You don’t even have to go back five chapters to see how mad all this makes Jesus. You don’t even have to go back five verses. Look at the context for the widow’s mite—both here and in Luke where the story also appears—and what you discover is it follows directly on the heels of Jesus lambasting the scribes and Pharisees again, this time for bilking poor women out of whatever dower they inherit upon their husband’s deaths. “Beware of these teachers of religious law!” Jesus warned, “For they like to parade around in flowing robes and receive respectful greetings as they walk in the marketplaces. And how they love the seats of honor in church and the head table at banquets. Yet they shamelessly devour widows’ houses, cheating them out of their property, and then pretend to be pious by making long prayers in public. Because of this, they will receive the greater condemnation.” Here in Mark and in Luke, Jesus condemns ministers for “devouring widows’ houses” and then points out the widow, a severely disadvantaged and vulnerable member in ancient Jewish society. All she has left to her name is two cents which she gives entirely to the Temple—doing what she thought she was supposed to do because that’s what the teachers of the law told her to do. Her house has now been completely devoured. It’s like the elderly grandmother of a friend of mine who was conned into handing over most of her social security check each month to some huckster preacher she watched on TV because he said he was doing God’s work. She said, “He preached that if I truly believed I should give all my money to his ministry and I’d be blessed.” How could Jesus ever approve of that?

Far from providing a pious contrast to the pompous conduct of the scribes and the rich; this story darkly illustrates of the dangers of misguided devotion (thanks to Addison Wright for insights). The vulnerable widow was swindled by the religious leaders to donate as she does. Jesus condemns the ill-advised values that motivated her action, and he condemns the people who conditioned her to do it. Read on in the verses immediately after this and Jesus condemns the entire Temple system, labeling it corrupt and doomed to destruction. The disciples marvel at the magnificence of the Temple itself—which people’s offerings had gone to construct and maintain. They tell Jesus to check out the impressive stones and the beautiful architecture, to which Jesus replies, “Yes, look at these great buildings. They will all be completely demolished. Not one stone will be left on top of another!” How is it possible to feel inspired by the widow’s offering now? Not only was her contribution totally foolish, thanks to her being manipulated by the ministers, but given the future of the Temple itself, her gift was a total waste.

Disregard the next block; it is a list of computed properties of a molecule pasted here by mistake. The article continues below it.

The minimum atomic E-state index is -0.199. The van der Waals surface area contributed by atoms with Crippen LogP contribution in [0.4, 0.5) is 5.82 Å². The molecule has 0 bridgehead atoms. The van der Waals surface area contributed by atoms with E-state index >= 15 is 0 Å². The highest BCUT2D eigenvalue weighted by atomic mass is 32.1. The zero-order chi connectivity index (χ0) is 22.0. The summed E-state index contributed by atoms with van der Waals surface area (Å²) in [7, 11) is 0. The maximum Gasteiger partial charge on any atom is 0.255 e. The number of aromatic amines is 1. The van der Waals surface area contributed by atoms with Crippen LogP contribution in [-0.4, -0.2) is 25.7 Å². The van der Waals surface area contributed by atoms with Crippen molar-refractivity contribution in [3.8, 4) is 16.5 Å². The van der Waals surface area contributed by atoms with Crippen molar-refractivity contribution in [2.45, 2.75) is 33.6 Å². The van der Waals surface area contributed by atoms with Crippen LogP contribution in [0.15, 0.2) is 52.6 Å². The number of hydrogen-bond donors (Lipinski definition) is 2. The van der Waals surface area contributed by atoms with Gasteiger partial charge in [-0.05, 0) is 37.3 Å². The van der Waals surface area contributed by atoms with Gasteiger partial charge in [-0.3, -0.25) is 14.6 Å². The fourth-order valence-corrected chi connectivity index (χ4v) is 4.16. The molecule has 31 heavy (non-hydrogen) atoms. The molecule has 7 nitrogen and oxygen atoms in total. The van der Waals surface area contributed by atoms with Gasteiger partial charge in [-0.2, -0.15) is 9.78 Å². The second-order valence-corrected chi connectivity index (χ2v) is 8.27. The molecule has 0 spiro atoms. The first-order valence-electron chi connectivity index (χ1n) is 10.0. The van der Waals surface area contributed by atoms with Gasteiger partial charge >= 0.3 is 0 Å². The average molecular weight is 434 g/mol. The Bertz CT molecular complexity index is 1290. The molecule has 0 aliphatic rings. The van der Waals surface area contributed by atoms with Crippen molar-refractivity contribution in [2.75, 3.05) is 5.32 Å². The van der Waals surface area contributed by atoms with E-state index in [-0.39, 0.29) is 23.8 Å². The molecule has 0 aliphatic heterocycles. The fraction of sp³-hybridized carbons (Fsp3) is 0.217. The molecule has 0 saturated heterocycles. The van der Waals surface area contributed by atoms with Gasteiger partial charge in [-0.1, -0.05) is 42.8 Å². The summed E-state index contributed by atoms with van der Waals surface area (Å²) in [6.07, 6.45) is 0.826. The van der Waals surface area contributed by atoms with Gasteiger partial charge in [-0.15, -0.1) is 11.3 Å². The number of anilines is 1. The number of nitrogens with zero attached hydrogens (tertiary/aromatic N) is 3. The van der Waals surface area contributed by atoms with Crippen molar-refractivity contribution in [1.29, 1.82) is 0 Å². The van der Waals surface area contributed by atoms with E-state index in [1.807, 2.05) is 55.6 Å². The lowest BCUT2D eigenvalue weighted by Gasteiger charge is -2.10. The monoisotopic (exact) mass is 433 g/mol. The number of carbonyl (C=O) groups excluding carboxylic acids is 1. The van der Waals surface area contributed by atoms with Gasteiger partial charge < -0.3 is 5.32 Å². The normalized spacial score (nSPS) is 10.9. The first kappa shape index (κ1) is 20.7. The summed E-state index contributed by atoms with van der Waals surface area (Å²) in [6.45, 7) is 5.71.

Obviously this has turned into a train wreck of stewardship sermon. How to salvage it? Let me try by suggesting to you what may in fact be the main points of this passage; namely, four reasons not to give or pledge any of your money to this church:

First: If your giving is in any way coerced or manipulated by ministers who have every motivation to manipulate you since our salaries are paid by your generosity, do not give or pledge any of your money to this church.